If Jean Charest's public inquiry into construction corruption were a play, it would be getting booed all over Broadway.
The early reviews are scathing, one day after the Premier announced plans for a probe into allegations of widespread criminality stemming from Quebec's multibillion-dollar construction industry.
Montreal's newspapers carried unflattering front-page headlines Thursday like, “A made-to-measure commission;” “An inquiry without teeth;” “An emasculated commission;” and “A first step.”
Some people are even refusing to call it an inquiry – and instead have come up with a variety of amusing and difficult-to-translate French-language nicknames for it.
Mr. Charest created the probe outside the guidelines set by the province's law on public inquiries.
The commission, headed by Madam Justice France Charbonneau of Quebec Superior Court, has no power to offer potential witnesses legal immunity for their testimony. It cannot force people to testify. And it will be held largely behind closed doors.
Mr. Charest says he's gone that route in order to protect the integrity of police investigations.
But legal experts aren't necessarily swayed by the Premier’s argument. Some are scratching their heads, wondering why a proper public inquiry can't operate in tandem with police investigations.
One of the Mr. Charest’s opponents says that, after two years of resisting calls for an inquiry, he had a chance this week to finally do the right thing.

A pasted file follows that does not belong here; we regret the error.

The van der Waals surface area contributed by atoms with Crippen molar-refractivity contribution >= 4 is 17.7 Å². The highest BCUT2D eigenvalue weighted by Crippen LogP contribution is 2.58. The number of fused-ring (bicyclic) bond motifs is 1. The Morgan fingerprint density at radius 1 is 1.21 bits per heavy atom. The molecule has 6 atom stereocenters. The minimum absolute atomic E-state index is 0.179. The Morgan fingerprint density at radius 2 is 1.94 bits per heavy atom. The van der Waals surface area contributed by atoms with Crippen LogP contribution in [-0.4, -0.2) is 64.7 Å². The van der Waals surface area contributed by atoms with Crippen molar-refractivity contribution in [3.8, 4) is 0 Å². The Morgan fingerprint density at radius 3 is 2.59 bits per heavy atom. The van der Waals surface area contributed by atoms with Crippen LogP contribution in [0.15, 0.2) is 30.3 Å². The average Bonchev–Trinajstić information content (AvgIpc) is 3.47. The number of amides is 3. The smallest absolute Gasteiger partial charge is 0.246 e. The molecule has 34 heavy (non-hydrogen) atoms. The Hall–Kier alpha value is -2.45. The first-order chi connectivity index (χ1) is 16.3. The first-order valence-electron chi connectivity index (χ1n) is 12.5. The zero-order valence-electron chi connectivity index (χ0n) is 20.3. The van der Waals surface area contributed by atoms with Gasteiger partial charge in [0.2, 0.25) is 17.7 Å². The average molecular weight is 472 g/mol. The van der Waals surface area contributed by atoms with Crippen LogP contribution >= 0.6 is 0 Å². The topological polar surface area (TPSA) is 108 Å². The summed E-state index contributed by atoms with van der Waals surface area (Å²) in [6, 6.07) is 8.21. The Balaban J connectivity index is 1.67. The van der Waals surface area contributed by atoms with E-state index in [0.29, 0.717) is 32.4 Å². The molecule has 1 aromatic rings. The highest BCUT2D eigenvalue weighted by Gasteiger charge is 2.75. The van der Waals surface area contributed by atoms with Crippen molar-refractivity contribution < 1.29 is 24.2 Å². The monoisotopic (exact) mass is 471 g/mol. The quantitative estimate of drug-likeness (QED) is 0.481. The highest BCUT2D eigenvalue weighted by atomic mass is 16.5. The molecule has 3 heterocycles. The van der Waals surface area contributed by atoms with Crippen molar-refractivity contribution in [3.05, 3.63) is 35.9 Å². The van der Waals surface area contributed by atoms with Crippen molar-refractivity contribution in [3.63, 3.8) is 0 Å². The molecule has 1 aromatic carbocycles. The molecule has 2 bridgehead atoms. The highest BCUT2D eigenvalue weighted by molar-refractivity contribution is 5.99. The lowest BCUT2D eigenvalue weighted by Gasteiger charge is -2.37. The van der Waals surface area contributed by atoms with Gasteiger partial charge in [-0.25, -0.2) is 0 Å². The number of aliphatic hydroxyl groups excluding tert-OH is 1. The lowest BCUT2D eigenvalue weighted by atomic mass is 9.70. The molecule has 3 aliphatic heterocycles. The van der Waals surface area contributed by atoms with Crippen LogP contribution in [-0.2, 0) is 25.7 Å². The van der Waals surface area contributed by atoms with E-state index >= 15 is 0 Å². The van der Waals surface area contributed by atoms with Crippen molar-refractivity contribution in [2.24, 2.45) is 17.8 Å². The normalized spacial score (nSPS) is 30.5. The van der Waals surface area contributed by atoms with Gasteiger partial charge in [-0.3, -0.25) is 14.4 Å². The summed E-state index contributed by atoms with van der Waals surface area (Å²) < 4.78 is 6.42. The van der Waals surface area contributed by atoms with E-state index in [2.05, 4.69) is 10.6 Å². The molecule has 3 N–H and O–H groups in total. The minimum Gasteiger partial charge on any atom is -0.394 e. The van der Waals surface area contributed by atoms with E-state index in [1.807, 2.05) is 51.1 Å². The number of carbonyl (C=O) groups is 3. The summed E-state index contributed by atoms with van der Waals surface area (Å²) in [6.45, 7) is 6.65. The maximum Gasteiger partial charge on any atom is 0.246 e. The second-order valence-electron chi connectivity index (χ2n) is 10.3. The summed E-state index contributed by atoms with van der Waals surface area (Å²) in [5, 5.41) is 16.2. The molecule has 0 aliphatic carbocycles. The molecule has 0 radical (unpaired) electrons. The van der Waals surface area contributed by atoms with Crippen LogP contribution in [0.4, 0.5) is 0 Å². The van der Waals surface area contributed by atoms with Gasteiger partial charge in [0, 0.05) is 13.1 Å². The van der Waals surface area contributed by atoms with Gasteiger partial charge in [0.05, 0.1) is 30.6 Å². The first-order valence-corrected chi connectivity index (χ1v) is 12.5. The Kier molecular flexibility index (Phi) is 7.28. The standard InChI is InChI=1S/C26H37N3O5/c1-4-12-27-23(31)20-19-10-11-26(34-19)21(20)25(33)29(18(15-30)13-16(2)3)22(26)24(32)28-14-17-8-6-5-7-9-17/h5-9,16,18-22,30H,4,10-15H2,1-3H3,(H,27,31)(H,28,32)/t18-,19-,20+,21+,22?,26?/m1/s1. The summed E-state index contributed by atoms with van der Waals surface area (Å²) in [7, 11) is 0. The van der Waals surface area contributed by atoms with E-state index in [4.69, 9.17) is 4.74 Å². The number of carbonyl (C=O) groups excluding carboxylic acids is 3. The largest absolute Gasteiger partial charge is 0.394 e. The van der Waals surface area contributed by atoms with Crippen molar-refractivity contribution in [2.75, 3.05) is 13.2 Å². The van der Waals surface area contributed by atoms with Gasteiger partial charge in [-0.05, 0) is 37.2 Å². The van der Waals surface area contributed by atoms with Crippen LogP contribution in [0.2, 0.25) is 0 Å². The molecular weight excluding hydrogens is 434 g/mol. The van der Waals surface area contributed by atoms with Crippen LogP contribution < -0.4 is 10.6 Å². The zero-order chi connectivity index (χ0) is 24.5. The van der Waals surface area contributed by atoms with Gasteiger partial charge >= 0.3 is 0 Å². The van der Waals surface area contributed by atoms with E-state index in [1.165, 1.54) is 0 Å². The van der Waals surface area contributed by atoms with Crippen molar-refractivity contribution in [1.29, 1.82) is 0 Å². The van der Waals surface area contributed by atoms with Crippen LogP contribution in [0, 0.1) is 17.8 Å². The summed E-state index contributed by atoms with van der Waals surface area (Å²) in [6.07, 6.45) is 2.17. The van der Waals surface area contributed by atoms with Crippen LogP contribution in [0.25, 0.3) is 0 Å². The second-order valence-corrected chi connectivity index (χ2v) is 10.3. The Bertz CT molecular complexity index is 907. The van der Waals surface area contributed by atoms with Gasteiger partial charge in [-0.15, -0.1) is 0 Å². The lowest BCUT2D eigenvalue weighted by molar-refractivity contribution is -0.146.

“The Premier had a rendezvous with history yesterday,” Action democratique du Quebec Leader Gerard Deltell told the National Assembly on Thursday. “Sadly, the Premier missed the rendezvous.”
Mr. Charest defended his course of action, saying it was chosen after consulting with law enforcement.
“When you speak to people on the ground, who conduct the investigations, who face these situations every day and who must uncover proof ... they give us advice along the lines of our decision,” the Premier replied. “That's what this is all about.”
But the opposition says few Quebeckers are celebrating.
“This morning there are people breathing a big sigh of relief,” Parti Quebecois Leader Pauline Marois said. “But it isn't the people of Quebec, who are demanding a public inquiry. The people celebrating are those who opposed one – those who had something to hide and might have been compelled to testify.
“They don't even need to destroy the evidence now. Justice Charbonneau can't even ask for it. They're dying of laughter. But Quebeckers aren't fooled.”
Judge Charbonneau was the prosecutor who obtained a murder conviction against Hells Angels boss Maurice (Mom) Boucher in 2002.
She has two years to produce a report on allegations of illicit ties between corrupt construction executives, crime groups like the Mafia, and political party fundraisers.
Mr. Charest has also pointed to more than a dozen policy changes he's instituted over the last two years. They span from new rules on public contracting to political-financing reforms and the creation of new investigation units.
Several people have already been charged in connection with the ongoing investigations.
One of the new units has also looked into former Charest cabinet minister Tony Tomassi, who now faces charges in connection with the use of a personal credit card supplied by a private company.
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